Brett Favre's Shady Side

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When you think of football legends, it's hard to compile a list that doesn't include former Green Bay Packers quarterback Brett Favre. He made two appearances in the Super Bowl and took home the coveted Vince Lombardi Trophy in 1997, but his career and his life following his final retirement in 2010 have been riddled with controversial business deals and rumors about his womanizing ways. 

The Hall of Famer will go down in history for breaking numerous records on the field, but there's a shady side to this athlete that you won't find between the pages of a sports almanac. Secret addictions, questionable business deals, very racy allegations, and even controversial comments about his own sport — there's a lot to examine in in this football legend's playbook. Let's take a closer look at the shady side of Brett Favre.

Did he take his job seriously?

Favre relied on his natural talent to beat his competitors and complete show-stopping plays on the field. However, some believe he didn't take the game or his position as quarterback seriously. Those suspicions were somewhat confirmed when Favre admitted that he was clueless about a basic defensive alignment play as an NFL newcomer. 

While playing for the Packers, Favre reportedly kept hearing then-coach Mike Holmgren toss around the term "nickel defense." He finally mustered up the courage to ask teammate Ty Detmer what the heck a nickel defense was. "So I said, 'Ty, I gotta ask you a question ... What's a nickel defense?'" Favre recalled. "He gets real quiet. He says, 'Are you serious?'"

Detmer explained that the play involved taking out a linebacker and bringing in a defensive back instead. Once enlightened by Detmer's football wisdom, Favre says he responded with, "That's it? Who gives a s**t?"

Not many professional quarterbacks can get away with not knowing simple football terminology, but Favre was unique. He was essentially able to wing it on the field, thanks to his natural athleticism.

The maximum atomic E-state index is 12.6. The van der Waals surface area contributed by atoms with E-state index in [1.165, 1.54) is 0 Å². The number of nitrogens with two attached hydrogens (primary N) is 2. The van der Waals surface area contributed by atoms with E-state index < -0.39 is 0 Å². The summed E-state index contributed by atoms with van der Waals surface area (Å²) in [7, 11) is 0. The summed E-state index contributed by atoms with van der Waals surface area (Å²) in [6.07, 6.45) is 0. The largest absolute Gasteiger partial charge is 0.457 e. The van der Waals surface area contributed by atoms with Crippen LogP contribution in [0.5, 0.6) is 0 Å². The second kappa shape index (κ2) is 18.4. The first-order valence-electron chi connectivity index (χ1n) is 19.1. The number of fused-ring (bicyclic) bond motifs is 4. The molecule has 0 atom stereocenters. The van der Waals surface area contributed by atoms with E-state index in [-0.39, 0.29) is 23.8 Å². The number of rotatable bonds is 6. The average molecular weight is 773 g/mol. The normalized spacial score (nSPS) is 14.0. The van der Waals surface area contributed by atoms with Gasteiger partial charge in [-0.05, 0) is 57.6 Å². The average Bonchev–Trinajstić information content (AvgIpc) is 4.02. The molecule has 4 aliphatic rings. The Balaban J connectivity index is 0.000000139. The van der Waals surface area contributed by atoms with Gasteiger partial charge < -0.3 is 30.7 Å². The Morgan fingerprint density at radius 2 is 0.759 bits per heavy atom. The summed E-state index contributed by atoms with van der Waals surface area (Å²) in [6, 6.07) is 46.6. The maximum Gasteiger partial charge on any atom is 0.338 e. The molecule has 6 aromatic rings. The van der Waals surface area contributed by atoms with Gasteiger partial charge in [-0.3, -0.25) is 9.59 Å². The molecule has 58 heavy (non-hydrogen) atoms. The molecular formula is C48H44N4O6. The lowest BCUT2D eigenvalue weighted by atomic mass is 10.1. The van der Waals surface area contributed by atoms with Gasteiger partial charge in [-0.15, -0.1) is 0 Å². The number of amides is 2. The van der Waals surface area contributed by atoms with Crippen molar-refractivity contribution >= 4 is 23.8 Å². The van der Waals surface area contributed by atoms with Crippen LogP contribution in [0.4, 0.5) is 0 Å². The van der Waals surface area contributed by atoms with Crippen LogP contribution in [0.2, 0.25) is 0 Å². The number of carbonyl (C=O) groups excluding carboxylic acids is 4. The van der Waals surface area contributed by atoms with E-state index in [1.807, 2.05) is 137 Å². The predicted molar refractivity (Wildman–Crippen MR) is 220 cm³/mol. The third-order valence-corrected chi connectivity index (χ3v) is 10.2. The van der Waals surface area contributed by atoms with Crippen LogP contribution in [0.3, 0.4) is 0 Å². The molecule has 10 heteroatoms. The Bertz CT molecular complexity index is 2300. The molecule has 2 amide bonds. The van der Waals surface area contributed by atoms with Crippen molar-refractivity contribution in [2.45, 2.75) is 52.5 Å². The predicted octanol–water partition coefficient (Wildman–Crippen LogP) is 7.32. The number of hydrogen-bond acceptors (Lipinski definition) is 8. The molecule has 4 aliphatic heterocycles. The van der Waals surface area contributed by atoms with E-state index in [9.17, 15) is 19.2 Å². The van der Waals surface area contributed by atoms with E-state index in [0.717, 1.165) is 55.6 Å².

He allegedly has a thing for racy text messages

According to Deadspin, when Favre was traded to the New York Jets in 2008, he reportedly took a liking to the team's game day host, Jenn Sterger (pictured). What followed next included MySpace messages which allegedly included his phone number (with an area code from his native Mississippi) and invitations to contact him. Favre reportedly got his hands on Sterger's phone number and began leaving her voicemails, too, asking for her to meet him at a hotel. The very married athlete also allegedly sent her a few unsolicited photos of his ... shall we say, "eggplant." Um, gross.

It was never confirmed if Favre was actually the person behind the messages and voicemails, and even the NFL couldn't determine if he'd violated the league's personal conduct policy. In the end, Favre was fined $50,000 by the NFL, not for his alleged saucy exploits, but for "failure to cooperate" during the investigation.

That wasn't the only time Favre was accused of using his cell phone for kinky escapades. Five days after he was hit with a fine for the whole Sterger debacle, two Jets massage therapists sued him for allegedly sending them racy messages, too. After one of the women's husbands demanded Favre apologize for his actions, both ladies were allegedly fired from their part-time jobs with the organization. That case was settled in 2013 for an unspecified amount, reported the New York Daily News.  

He lied about alcohol addiction?

In 1996, the Chicago Tribune reported that Favre suffered a Vicodin-related seizure following ankle surgery, spent 46 days in a rehab facility, and admitted to the league he had a dependency on the painkiller. He voluntarily entered the NFL's substance-abuse program, and the league placed him on a strict alcohol ban, though Favre reportedly fought to have the ban appealed, claiming he was addicted to the opioid pain medication, not to booze. 

That ban was lifted in 1997, but years later, Jerry Glanville — Favre's former coach during his rookie season with the Atlanta Falcons — claimed the quarterback had, indeed, battled alcohol problems. Glanville told WNSR in Nashville (via NBC): "I had to get [Favre] out of Atlanta ... I could not sober him up." The coach claimed he sent Favre to Wisconsin in 1992 because the only thing that was open late at night in Green Bay was a "Chili Joes."